From Mary Burgan. Leave a comment or email her [email protected]
Is it the lousy economy that makes us worry about how little time we have left? Or is it the weather that never seems healthy? Or is it that the slacker generation that seemed to roll along, happily smoking pot and subsisting on marginal jobs, has suddenly turned 40?
Whatever the case, this summer has brought forth two important films that meditate on illness and death. With the recently released 50/50 , we have a film about dying to add to last month’s Contagion.
Although both films deal with disease and death, the two are radically different. 50/50 is a genuine comedy. By that I mean that the film is more than just a collection of yuks hanging on a flimsy plot. It probably fits into the category of “bromance” — the kind of movie where guys get wasted as they talk about trapping women into sex some day, despite their own lack of charm, money or good looks. (Many of the actors in these film are hairy and pudgy and proud of it).
But 50/50 has more to it than that, possibly because it is based on the experience of its writer. Several years ago Will Reiser actually got the dread news that he had the Big C: CANCER. Cancer scares everyone.
50/50 poses the question of mortality in a personal way that Contagion‘s emphasis on public health can’t quite get to. Its focuses on a single patient, Adam Schwartz, played endearingly by the fresh-faced Joseph Gordon-Levitt. Because he is a nice young man and looks healthy, the diagnosis Adam receives is all the more devastating. He has had no warning, and neither have his friends.
These include his girlfriend, his mother, and — most importantly — his horny best friend, Kyle, played by Seth Rogan. Their reactions, and especially Kyle’s lewd commentary, provide comic relief both for the audience and for Adam. The jokes are expectably gross, but Kyle’s heart is in the right place, and as the story progresses, it becomes clear that the movie has a heart, and a mind as well.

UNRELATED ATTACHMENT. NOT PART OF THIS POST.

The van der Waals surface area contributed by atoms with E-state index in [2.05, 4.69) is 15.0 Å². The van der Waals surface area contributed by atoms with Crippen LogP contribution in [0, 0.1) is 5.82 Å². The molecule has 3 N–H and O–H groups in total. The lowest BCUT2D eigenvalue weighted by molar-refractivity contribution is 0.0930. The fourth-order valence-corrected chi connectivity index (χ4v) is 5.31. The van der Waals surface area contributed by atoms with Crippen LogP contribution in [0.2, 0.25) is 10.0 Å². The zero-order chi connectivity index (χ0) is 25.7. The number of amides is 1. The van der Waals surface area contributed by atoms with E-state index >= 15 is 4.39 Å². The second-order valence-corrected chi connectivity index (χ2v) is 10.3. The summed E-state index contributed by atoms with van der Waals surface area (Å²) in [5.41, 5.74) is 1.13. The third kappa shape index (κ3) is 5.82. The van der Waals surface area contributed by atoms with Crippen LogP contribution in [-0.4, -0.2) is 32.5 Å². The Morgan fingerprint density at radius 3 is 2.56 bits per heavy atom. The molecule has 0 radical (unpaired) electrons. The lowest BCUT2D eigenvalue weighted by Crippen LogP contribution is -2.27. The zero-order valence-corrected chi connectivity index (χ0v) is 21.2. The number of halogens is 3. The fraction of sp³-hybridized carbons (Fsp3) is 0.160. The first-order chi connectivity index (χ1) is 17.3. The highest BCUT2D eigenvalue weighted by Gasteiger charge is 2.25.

The meditation on death at the center of this film has to be conveyed by Gordon-Levitt, and he manages it with the kind of actorly patience that builds sympathy without grabbing for it. Adam suffers the ministrations of his best friend, his mother, and his counselor without comment, but with a steady acceptance that shows his growing understanding of the plight he is in.
The consolations offered by contemporary psychology are shown as simple-minded, though the naïve psychologist-in-training who offers them is engagingly acted by Anna Kendrick. But although Adam allows himself one bout of anger, there are no extended histrionics — no storming heaven for answers.
Finally, 50/50 unveils the simple sweetness of an individual who comes to accept the death part of his life as steadily as he does his daily living. By the conclusion of this touching film, there is a sense that Adam has come through with his spirit as well as his body restored.*
Well, perhaps I got carried away. But I was relieved to find that 50/50 was a “serious” film, even though I laughed a lot in it. It is not serious the way that Contagion is, making an important survey of our world and suggesting lessons to be learned from disease. It is serious in its portrayal of a single individual who encounters a scary illness and maintains his dignity, his friendships, and his sense of humor through it all.
There are some rental movies that depict the anxiety and pain of death with an evocation of serenity like the one that ends 50/50. If you’re interested, you could start with Ingmar Bergman’s classic The Seventh Seal (1957, and try to ignore the dated sound track). And then there’s Terms of Endearment (1983), Philadelphia (1993) and Wit (an HBO film, 2001). But don’t view these all at once. That would be far too scary.
*I wrote this before Steve Jobs’ death and the broadcast of his remarkable 2005 commencement address at Stanford: “Death is very likely the single best invention of Life. It is Life’s change agent.”